bikeR - a repository for studying risk to people on bicycles, using R
If you are looking to do reproducible road traffic safety research,
please check out the
package and accompanying paper
(Lovelace et al. 2019).
Welcome to bikeR, a store of code and example data underlying research into cycling and the associated risks.
The main branch of this work so far has been an analysis of STATS19, resulting in a paper published in the journal Transportation Research Part F: Traffic Psychology and Behaviour (Lovelace, Roberts, and Kellar 2016).
The reasons for putting this research online are:
To allow others to perform the analysis conducted by me for West Yorkshire for other parts of Great Britain and perhaps the world, without reinventing the wheel.
To help people learn R in general, an open source language for empowering oneself with the tools to extract meaning from data and make visualisations, like this one - see (Lovelace, Nowosad, and Meunchow 2019):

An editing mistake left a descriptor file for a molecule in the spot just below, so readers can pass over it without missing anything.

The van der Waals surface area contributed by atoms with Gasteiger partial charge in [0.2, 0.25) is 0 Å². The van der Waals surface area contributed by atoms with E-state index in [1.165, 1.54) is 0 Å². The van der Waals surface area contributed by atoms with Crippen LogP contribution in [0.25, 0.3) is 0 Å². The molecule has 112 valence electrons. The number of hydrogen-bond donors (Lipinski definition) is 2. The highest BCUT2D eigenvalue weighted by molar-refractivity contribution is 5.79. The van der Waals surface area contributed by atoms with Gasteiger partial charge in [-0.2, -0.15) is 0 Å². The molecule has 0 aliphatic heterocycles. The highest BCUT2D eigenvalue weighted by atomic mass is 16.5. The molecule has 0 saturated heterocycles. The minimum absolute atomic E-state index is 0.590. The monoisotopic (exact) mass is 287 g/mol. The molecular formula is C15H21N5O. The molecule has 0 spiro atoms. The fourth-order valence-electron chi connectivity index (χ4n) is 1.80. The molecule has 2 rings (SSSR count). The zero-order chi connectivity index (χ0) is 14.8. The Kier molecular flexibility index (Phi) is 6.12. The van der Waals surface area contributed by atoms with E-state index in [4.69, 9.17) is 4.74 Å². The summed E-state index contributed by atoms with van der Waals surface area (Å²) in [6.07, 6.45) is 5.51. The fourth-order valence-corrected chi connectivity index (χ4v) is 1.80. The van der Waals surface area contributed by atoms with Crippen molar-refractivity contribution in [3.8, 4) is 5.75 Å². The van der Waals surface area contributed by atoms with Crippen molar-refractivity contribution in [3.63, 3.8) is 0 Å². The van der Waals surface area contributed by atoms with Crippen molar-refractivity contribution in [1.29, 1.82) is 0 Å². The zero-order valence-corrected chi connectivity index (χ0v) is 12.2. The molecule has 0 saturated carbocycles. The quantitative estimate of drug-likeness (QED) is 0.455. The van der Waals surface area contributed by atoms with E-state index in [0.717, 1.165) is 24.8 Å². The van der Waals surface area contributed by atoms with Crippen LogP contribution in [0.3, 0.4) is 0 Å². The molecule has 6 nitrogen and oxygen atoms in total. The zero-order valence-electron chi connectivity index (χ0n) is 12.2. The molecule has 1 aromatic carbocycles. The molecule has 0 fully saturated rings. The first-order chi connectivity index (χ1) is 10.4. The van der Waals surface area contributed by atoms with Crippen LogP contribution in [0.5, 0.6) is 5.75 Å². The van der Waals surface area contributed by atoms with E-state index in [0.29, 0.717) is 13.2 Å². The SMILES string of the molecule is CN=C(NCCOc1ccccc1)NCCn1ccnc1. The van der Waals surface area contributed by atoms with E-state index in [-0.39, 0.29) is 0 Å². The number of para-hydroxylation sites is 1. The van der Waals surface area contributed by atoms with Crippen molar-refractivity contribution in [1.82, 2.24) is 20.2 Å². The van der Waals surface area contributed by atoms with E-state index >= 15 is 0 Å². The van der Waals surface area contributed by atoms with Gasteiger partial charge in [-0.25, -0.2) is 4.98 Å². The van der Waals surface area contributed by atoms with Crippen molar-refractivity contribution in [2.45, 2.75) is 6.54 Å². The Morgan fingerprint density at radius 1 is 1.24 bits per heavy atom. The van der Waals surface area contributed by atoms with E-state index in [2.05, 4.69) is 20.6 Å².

To be specific, the code used to produce this map in R can be found here: github.com/Robinlovelace/bikeR/blob/master/stat19/whereWards.R
- To encourage reproducibility, a conerstone of scientific research, in downloading road data (Padgham et al. 2017)
Lovelace, Robin, Malcolm Morgan, Layik Hama, and Mark Padgham. 2019. “Stats19: A Package for Working with Open Road Crash Data.” Journal of Open Source Software. https://doi.org/10.21105/joss.01181.
Lovelace, Robin, Jakub Nowosad, and Jannes Meunchow. 2019. Geocomputation with R. CRC Press. http://robinlovelace.net/geocompr.
Lovelace, Robin, Hannah Roberts, and Ian Kellar. 2016. “Who, Where, When: The Demographic and Geographic Distribution of Bicycle Crashes in West Yorkshire.” Transportation Research Part F: Traffic Psychology and Behaviour, Bicycling and bicycle safety, 41, Part B. https://doi.org/10.1016/j.trf.2015.02.010.
Padgham, Mark, Robin Lovelace, Maëlle Salmon, and Bob Rudis. 2017. “Osmdata.” The Journal of Open Source Software 2 (14). https://doi.org/10.21105/joss.00305.